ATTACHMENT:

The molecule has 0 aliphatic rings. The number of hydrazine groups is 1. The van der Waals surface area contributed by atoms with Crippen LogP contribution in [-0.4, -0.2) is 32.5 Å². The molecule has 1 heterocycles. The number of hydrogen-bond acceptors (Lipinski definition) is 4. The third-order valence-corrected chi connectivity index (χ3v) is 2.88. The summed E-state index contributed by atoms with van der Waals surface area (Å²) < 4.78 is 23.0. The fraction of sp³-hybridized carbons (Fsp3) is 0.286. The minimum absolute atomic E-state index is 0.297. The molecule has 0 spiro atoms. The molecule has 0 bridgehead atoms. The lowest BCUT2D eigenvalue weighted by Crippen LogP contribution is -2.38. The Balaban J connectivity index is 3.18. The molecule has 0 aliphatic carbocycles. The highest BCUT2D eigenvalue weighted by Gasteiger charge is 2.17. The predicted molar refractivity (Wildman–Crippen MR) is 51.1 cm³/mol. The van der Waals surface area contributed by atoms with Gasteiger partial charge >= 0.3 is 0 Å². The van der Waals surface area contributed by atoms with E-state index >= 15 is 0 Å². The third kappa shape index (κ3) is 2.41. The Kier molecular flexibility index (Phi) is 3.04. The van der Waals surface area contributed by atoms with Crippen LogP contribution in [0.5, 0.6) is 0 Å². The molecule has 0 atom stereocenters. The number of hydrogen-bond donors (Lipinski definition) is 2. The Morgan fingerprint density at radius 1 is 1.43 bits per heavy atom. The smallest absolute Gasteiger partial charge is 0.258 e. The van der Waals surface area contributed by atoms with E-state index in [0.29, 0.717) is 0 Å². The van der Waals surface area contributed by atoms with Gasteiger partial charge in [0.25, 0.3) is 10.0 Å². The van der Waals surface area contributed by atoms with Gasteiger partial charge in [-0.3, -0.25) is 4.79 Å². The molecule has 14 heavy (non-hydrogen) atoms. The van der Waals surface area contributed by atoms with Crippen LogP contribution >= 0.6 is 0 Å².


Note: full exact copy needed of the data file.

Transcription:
The molecule has 0 aliphatic rings. The number of hydrazine groups is 1. The van der Waals surface area contributed by atoms with Crippen LogP contribution in [-0.4, -0.2) is 32.5 Å². The molecule has 1 heterocycles. The number of hydrogen-bond acceptors (Lipinski definition) is 4. The third-order valence-corrected chi connectivity index (χ3v) is 2.88. The summed E-state index contributed by atoms with van der Waals surface area (Å²) < 4.78 is 23.0. The fraction of sp³-hybridized carbons (Fsp3) is 0.286. The minimum absolute atomic E-state index is 0.297. The molecule has 0 spiro atoms. The molecule has 0 bridgehead atoms. The lowest BCUT2D eigenvalue weighted by Crippen LogP contribution is -2.38. The Balaban J connectivity index is 3.18. The molecule has 0 aliphatic carbocycles. The highest BCUT2D eigenvalue weighted by Gasteiger charge is 2.17. The predicted molar refractivity (Wildman–Crippen MR) is 51.1 cm³/mol. The van der Waals surface area contributed by atoms with Gasteiger partial charge >= 0.3 is 0 Å². The van der Waals surface area contributed by atoms with E-state index >= 15 is 0 Å². The third kappa shape index (κ3) is 2.41. The Kier molecular flexibility index (Phi) is 3.04. The van der Waals surface area contributed by atoms with Crippen LogP contribution in [0.5, 0.6) is 0 Å². The molecule has 0 atom stereocenters. The number of hydrogen-bond donors (Lipinski definition) is 2. The Morgan fingerprint density at radius 1 is 1.43 bits per heavy atom. The smallest absolute Gasteiger partial charge is 0.258 e. The van der Waals surface area contributed by atoms with E-state index in [0.29, 0.717) is 0 Å². The van der Waals surface area contributed by atoms with Gasteiger partial charge in [0.25, 0.3) is 10.0 Å². The van der Waals surface area contributed by atoms with Gasteiger partial charge in [-0.3, -0.25) is 4.79 Å². The molecule has 14 heavy (non-hydrogen) atoms. The van der Waals surface area contributed by atoms with Crippen LogP contribution >= 0.6 is 0 Å².